I am not by nature a collector of keepsakes. From my time in the video game biz, I have none of the few awards my games won. I have none of my old games around to play. To do so, I'd also have to have old hardware on which the games were played and I don't own a single video game console, not even one of the new ones. Some of the projects I worked on early in my career were All About Me™. On games like Submarine Commander, Dolphin, Zenji and Double Dunk, everything on the screen was my idea, for good or for ill. Later in my career, I was part of a team on projects, often not the lead programmer. The one keepsake I have is from one of those games.
I worked as a second programmer on a Sega Genesis title called Ballz. It was a 3-D fighting back when the hardware had a difficult time doing 3-D games. Each of the characters was made up of different sized balls, so they looked something like a cross between The Michelin Man and a balloon animal. This caused technical problems, because while the Genesis had a lot of movable screen elements called sprites, the game used more that the system could handle, so the picture would break up. An extra hardware chip had to be installed on the cartridge to fix this problem. Someone may come by the blog to chide me for speaking ill of the project, but looking up info on the game, it ranks #3 on a list of the Ten Worst Fighting Games Of All Time.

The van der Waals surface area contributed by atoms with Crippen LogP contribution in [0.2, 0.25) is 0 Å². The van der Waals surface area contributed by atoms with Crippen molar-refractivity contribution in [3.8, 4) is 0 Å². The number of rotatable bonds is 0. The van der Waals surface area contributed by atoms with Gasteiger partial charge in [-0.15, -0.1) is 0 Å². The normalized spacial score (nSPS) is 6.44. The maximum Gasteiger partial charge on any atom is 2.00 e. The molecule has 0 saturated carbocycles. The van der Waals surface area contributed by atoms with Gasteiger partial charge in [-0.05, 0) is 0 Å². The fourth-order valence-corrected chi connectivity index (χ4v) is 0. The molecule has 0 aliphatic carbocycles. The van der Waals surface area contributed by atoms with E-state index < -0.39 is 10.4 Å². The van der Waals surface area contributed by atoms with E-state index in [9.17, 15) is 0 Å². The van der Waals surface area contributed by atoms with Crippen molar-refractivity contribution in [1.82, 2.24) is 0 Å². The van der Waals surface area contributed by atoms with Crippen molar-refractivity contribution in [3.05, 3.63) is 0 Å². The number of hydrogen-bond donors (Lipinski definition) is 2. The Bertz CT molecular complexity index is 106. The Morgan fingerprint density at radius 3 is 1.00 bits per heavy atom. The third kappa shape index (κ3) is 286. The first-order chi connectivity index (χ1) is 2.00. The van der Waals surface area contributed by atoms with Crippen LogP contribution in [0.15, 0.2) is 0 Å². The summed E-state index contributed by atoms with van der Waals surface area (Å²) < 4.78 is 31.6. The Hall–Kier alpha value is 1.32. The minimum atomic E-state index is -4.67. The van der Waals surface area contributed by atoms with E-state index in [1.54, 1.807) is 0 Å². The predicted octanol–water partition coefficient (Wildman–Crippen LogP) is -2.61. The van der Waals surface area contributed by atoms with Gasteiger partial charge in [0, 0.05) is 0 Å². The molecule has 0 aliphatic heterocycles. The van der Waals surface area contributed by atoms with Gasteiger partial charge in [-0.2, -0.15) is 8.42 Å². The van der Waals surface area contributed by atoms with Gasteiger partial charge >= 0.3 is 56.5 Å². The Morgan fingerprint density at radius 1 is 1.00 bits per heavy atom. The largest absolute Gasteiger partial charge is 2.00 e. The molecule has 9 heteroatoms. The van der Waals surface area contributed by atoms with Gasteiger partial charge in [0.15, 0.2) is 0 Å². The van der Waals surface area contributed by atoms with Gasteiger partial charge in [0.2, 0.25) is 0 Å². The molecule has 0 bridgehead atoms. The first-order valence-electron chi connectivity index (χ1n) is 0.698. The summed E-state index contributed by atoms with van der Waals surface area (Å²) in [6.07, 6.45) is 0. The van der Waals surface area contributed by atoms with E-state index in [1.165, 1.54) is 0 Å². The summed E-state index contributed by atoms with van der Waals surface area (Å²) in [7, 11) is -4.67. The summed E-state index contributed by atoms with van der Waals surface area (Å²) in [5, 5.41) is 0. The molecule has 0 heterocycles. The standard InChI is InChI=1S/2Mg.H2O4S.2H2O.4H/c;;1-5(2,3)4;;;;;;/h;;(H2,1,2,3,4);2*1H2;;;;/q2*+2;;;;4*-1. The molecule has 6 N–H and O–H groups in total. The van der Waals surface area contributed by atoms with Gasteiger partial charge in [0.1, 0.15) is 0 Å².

I deserve extremely little credit or blame for the project. I was only responsible for the background billboard that put up messages. No technical fuss doing that.
My one souvenir from my time in the business is due to this project because somebody, I can't even recall who, asked me to speak at a middle school career day about being a video game designer. It went very well and could be seen as a preview of my later career as a teacher, though obviously not at middle school. The students wrote thank you notes to the people whose presentations they liked best. I was sent a manila envelope full of them, but there is one I kept and framed. Here is the text.
Dear Mr. Hubbard,
Hi! Thanks for coming to our Career Day. Your demonstration of the video game called "Ballz" was really cool. You know, I am really thinking about becoming a video game designer. Really, I am. Not just because you get to sit around all day and play video games and still get paid, but you also get to work in a big building. THANKS AGAIN!
=) Susan C. Richner (=
If I ever go back into the software business, a very unlikely event by now, and I make a company it will be called Big Building Software, in honor of Susan C. Richner.